Lichtenstein and Warhol maintained a respectful, though competitive, relationship through their parallel careers as pop art’s principal architects. Dorothy Lichtenstein recalled one incident involving some Warhol soup cans: “We had actual cans of Campbell’s Soup initialed by Andy and…someone stored them for us in the winter, another artist who was very poor and he had to eat the soup and he steamed all the labels off because they were initialed, and he saved them for us.”
Blum also had a soup can story or two to share, including one that took place at Warhol’s home on Lexington Avenue: “There were three soup cans on the floor and a picture of Marilyn Monroe torn out of a photo magazine pinned to the wall. And I looked at the three soup cans he made…and I said, ‘three soup can paintings, Andy, why three?’ He said, ‘I’m going to do 32.’ And sort of jokingly, I said ‘why Andy, why 32?’ And he said ‘there are 32 varieties, chili, beef noodle….’”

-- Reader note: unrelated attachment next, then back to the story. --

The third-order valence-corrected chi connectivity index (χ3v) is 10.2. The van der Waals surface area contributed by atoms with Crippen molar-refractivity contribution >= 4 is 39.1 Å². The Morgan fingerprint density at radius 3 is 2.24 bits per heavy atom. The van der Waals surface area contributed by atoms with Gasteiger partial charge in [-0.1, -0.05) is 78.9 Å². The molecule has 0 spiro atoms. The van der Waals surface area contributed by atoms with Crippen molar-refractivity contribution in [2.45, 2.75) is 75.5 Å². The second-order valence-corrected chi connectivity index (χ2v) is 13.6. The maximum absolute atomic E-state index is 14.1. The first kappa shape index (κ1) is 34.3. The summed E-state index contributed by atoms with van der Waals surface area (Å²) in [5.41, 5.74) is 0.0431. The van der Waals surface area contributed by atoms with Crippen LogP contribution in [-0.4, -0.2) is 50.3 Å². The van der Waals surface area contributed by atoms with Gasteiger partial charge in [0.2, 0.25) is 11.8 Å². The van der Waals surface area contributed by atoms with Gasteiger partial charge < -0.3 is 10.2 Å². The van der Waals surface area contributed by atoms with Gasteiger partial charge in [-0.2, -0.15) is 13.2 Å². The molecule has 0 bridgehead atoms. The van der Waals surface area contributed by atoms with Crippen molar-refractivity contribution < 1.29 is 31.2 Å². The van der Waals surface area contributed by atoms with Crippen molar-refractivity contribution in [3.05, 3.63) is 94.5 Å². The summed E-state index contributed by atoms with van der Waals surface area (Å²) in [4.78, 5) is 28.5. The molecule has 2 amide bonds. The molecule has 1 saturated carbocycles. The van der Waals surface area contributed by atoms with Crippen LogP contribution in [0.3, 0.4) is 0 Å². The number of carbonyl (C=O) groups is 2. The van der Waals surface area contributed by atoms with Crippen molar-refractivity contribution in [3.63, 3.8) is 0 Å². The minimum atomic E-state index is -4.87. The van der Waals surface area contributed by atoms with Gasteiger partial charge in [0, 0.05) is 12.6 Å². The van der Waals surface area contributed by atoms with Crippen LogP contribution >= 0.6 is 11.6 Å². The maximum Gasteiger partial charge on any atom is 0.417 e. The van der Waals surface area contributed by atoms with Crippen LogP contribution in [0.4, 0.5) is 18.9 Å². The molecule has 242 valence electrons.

To go along with the celebration of what would have been Lichtenstein’s centennial, Gagosian also issued an illustrated catalogue that includes a conversation between Blum and Dorothy Lichtenstein along with a forward by Larry Gagosian and essays by art historian Daniel Belasco, New Yorker staff writer Adam Gopnik, and comedian Steve Martin.
Of the sculptures, Gopnik wrote: “these works are more optical than tactile—planar and pictorial, more than ‘haptic’ and three-dimensional, more like crystallized drawings than like full-bodied sculpture. They invite us to look through them, rather than to walk around them.”
Of Lichtenstein and Blum, Martin added: “Roy and Irving: A bad name for a ’60s folk duo, but a great name for a powerful art combo.”
Lichtenstein Remembered runs through October 21 at Gagosian, 980 Madison Avenue, New York. WM